Tuesday, March 07, 2006

free range symphony

Last night I was following up "Complete Communion" with the larger-scale "Symphony For Improvisors" (and Pharoah Sanders's crazy piccolo!) and thinking further about free jazz in general, stoked by Godoggo's comments on the "Complete Communion" post and the amazing concert given by the Ben Sluijs Quartet on the 18th of February during the Lundis d'Hortense Festival. In fact, Dave Douglas has just posted something tangentially related.

Godoggo's comments on Barbieri's changes-playing ability (or lack thereof) crystallised my long-held opinion that as many of the advances in jazz have been made through simplification as through complexification. For example, the simplifications Miles Davis enacted with "Kind of Blue" and "In A Silent Way" opened up new spaces that were progressively filled up. By muting the rhythm, "West Coast" jazz was able to explore other elements. Hard bop simplified certain aspects of bebop. Every time, though, this simplification comes with the knowledge (either direct, through study, or indirect, through hearing/environment) of complexity, which gives the simplicity depth. For example, John Coltrane ending up achieving similar effects on, say, "Impressions" as on the chord-laden "Giant Steps" or "Countdown."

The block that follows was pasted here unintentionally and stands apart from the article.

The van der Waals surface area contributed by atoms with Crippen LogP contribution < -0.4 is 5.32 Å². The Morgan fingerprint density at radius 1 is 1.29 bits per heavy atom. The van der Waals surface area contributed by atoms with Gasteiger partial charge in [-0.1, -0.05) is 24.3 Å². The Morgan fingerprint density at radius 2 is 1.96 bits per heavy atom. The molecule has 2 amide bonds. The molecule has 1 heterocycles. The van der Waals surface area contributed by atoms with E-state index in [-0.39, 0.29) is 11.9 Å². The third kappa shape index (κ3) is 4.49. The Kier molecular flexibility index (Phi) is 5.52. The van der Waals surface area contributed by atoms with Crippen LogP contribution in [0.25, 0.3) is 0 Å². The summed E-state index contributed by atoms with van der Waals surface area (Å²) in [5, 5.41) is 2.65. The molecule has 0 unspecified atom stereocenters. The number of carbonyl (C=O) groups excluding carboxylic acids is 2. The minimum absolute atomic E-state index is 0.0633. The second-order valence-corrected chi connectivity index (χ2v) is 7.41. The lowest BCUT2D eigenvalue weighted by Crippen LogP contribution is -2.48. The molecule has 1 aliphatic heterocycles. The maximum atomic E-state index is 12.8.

Perhaps the most profound element free jazz brought or furthered is the possibility of foregrounding the simplest and most fundamental (but extremely difficult to truly achieve) element of music: listening. Spontaneously reacting to what is heard, with a certain rigour, but without rigidly predefined rules. The difficulty of doing this isn't restricted to the musical realm: try talking and listening at the same time. Even when not doing both simultaneously, really reacting, in real-time, to what is being said is very difficult: how many times have you participated in or watched debates and felt that everyone was talking past everyone else? No listening going on.

The Ben Sluijs Quartet concert was exemplary in this regard. Until two years ago, Sluijs was known as a highly lyrical alto player with a modernist bent. Think Paul Desmond with a dash of the spirit of the West Coast school who studied with Milhaud. Then he scrapped his piano quartet and got a new two-saxophone one. The line-up's first CD was the excellent "True Nature," which could be categorised as post-Ornette Coleman swing. The music has continued to evolve, increasingly putting the accent on open spaces, listening and reacting. Drummer Marek Patrman may not have played an explicit swing rhythm during the whole concert, but the rhythmic drive and suspensions were immense. Free jazz is often tagged as complex, which it sometimes is, but in many regards it is often vastly simpler than bebop and its descendants, and in the case of, say, Albert Ayler, wilfully so.